If any of our patent applications does not issue as a patent in any jurisdiction, we may not be able to compete effectively.

Changes in either the patent laws or their interpretation in the United States and other countries may diminish our ability to protect our inventions, and obtain, maintain and enforce our intellectual property rights and, more generally, could affect the value of our intellectual property or narrow the scope of our owned and licensed patents. We cannot predict whether the patent applications we are currently pursuing will issue as patents in any particular jurisdiction or whether the claims of any issued patents will provide sufficient protection from competitors or other third parties.

The patent prosecution process is expensive, time-consuming and complex, and we may not be able to file, prosecute, maintain, enforce or license all necessary or desirable patent applications at a reasonable cost or in a timely manner. It is also possible that we will fail to identify patentable aspects of our research and development output in time to obtain patent protection. Although we enter into non-disclosure and confidentiality agreements with parties who have access to confidential or patentable aspects of our research and development output, such as our employees, corporate collaborators, outside scientific collaborators, CROs, contract manufacturers, consultants, advisors and other third parties, any of these parties may breach the agreements and disclose such output before a patent application is filed, thereby jeopardizing our ability to seek patent protection. In addition, our ability to obtain and maintain valid and enforceable patents depends on whether the differences between our inventions and the prior art allow our inventions to be patentable over the prior art. In addition, our own fixed applications may become prior art against our current or future patent applications. Furthermore, publications of discoveries in the scientific literature often lag behind the actual discoveries, and patent applications in the United States and other jurisdictions are typically not published until 18 months after filing, and in some cases not at all. Therefore, we cannot be certain that we were the first to make the inventions claimed in any of our patents or pending patent applications, or that we were the first to file for patent protection of such inventions.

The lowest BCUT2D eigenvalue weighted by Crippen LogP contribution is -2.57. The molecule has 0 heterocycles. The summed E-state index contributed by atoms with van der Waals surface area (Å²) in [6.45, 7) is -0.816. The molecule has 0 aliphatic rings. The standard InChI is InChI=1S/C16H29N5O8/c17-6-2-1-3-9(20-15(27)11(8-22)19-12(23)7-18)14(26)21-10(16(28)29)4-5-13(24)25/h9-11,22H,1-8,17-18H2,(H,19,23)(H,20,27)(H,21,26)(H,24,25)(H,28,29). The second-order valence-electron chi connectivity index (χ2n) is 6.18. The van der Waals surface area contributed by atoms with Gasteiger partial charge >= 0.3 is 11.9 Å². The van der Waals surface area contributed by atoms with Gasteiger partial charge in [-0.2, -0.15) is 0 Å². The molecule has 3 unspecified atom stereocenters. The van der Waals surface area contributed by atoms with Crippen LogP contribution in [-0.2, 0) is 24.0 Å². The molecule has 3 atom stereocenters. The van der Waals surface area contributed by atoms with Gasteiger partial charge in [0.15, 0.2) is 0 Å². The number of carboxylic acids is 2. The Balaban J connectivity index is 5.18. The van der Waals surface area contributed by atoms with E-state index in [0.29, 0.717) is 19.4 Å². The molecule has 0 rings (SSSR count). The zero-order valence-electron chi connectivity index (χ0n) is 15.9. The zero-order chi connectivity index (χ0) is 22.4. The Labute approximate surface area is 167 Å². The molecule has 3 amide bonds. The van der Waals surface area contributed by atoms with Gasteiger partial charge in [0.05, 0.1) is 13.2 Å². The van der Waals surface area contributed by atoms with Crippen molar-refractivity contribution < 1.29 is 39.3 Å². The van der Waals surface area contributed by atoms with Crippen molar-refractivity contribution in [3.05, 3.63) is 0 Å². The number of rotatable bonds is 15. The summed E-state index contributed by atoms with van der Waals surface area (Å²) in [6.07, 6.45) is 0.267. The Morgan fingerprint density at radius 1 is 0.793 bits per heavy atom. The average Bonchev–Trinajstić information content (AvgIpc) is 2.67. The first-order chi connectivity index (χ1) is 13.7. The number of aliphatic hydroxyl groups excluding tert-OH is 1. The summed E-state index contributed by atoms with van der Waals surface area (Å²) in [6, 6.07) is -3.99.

If the scope of any patent protection we obtain is not sufficiently broad, or if we lose any of our patent protection, our ability to prevent our competitors from commercializing similar or identical technology and product candidates would be adversely affected.

The patent position of biotechnology and pharmaceutical companies generally is highly uncertain, involves complex legal and factual questions, and has been the subject of much litigation in recent years. As a result, the issuance, scope, validity, enforceability and commercial value of our patent rights are highly uncertain. Our pending and future patent applications may not result in patents being issued that protect our ABC Platform, product candidates or other technologies or that effectively prevent others from commercializing competitive technologies and product candidates.

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Moreover, the coverage claimed in a patent application can be significantly reduced before the patent is issued, and its scope can be reinterpreted after issuance. Even if patent applications we license or own currently or in the future issue as patents, they may not issue in a form that will provide us with any meaningful protection, prevent competitors or other third parties from competing with us, or otherwise provide us with any competitive advantage. Any patents may be challenged, narrowed, circumvented, rendered unenforceable or invalidated by third parties. Consequently, we do not know whether our ABC Platform, product candidates or other technologies will be protectable or remain protected by valid and enforceable patents. Our competitors or other third parties may be able to circumvent our patents by developing similar or alternative technologies or products in a non-infringing manner which could materially adversely affect our business, financial condition, results of operations and prospects.